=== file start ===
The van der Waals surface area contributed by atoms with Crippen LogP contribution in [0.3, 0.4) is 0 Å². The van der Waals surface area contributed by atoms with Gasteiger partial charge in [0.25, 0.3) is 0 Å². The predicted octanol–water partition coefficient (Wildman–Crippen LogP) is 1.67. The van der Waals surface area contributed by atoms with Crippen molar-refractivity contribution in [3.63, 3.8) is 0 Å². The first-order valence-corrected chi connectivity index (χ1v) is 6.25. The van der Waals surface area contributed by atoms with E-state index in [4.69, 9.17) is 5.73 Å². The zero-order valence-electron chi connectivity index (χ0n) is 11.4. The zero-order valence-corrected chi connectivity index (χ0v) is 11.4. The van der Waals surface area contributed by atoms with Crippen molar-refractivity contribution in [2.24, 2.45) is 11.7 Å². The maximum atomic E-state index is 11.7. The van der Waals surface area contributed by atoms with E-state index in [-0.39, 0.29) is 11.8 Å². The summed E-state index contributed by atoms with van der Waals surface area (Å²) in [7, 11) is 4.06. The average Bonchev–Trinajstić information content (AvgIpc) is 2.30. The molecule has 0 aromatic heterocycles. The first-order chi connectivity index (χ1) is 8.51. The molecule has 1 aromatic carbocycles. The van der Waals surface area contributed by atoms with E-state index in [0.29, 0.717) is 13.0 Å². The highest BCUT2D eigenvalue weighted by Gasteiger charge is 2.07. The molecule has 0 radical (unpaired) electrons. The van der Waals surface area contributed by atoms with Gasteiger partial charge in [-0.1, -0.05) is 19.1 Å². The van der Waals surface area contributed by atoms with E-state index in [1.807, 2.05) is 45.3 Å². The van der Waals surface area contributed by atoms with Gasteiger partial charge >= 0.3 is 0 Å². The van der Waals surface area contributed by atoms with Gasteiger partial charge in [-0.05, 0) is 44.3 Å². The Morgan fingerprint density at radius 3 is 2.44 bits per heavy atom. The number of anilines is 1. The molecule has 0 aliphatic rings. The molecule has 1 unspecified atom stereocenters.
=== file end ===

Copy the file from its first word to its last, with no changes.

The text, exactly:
The van der Waals surface area contributed by atoms with Crippen LogP contribution in [0.3, 0.4) is 0 Å². The van der Waals surface area contributed by atoms with Gasteiger partial charge in [0.25, 0.3) is 0 Å². The predicted octanol–water partition coefficient (Wildman–Crippen LogP) is 1.67. The van der Waals surface area contributed by atoms with Crippen molar-refractivity contribution in [3.63, 3.8) is 0 Å². The first-order valence-corrected chi connectivity index (χ1v) is 6.25. The van der Waals surface area contributed by atoms with E-state index in [4.69, 9.17) is 5.73 Å². The zero-order valence-electron chi connectivity index (χ0n) is 11.4. The zero-order valence-corrected chi connectivity index (χ0v) is 11.4. The van der Waals surface area contributed by atoms with Crippen molar-refractivity contribution in [2.24, 2.45) is 11.7 Å². The maximum atomic E-state index is 11.7. The van der Waals surface area contributed by atoms with E-state index in [-0.39, 0.29) is 11.8 Å². The summed E-state index contributed by atoms with van der Waals surface area (Å²) in [7, 11) is 4.06. The average Bonchev–Trinajstić information content (AvgIpc) is 2.30. The molecule has 0 aromatic heterocycles. The first-order chi connectivity index (χ1) is 8.51. The molecule has 1 aromatic carbocycles. The van der Waals surface area contributed by atoms with E-state index in [0.29, 0.717) is 13.0 Å². The highest BCUT2D eigenvalue weighted by Gasteiger charge is 2.07. The molecule has 0 radical (unpaired) electrons. The van der Waals surface area contributed by atoms with Gasteiger partial charge in [-0.1, -0.05) is 19.1 Å². The van der Waals surface area contributed by atoms with E-state index in [1.807, 2.05) is 45.3 Å². The van der Waals surface area contributed by atoms with Gasteiger partial charge >= 0.3 is 0 Å². The van der Waals surface area contributed by atoms with Gasteiger partial charge in [-0.05, 0) is 44.3 Å². The Morgan fingerprint density at radius 3 is 2.44 bits per heavy atom. The number of anilines is 1. The molecule has 0 aliphatic rings. The molecule has 1 unspecified atom stereocenters.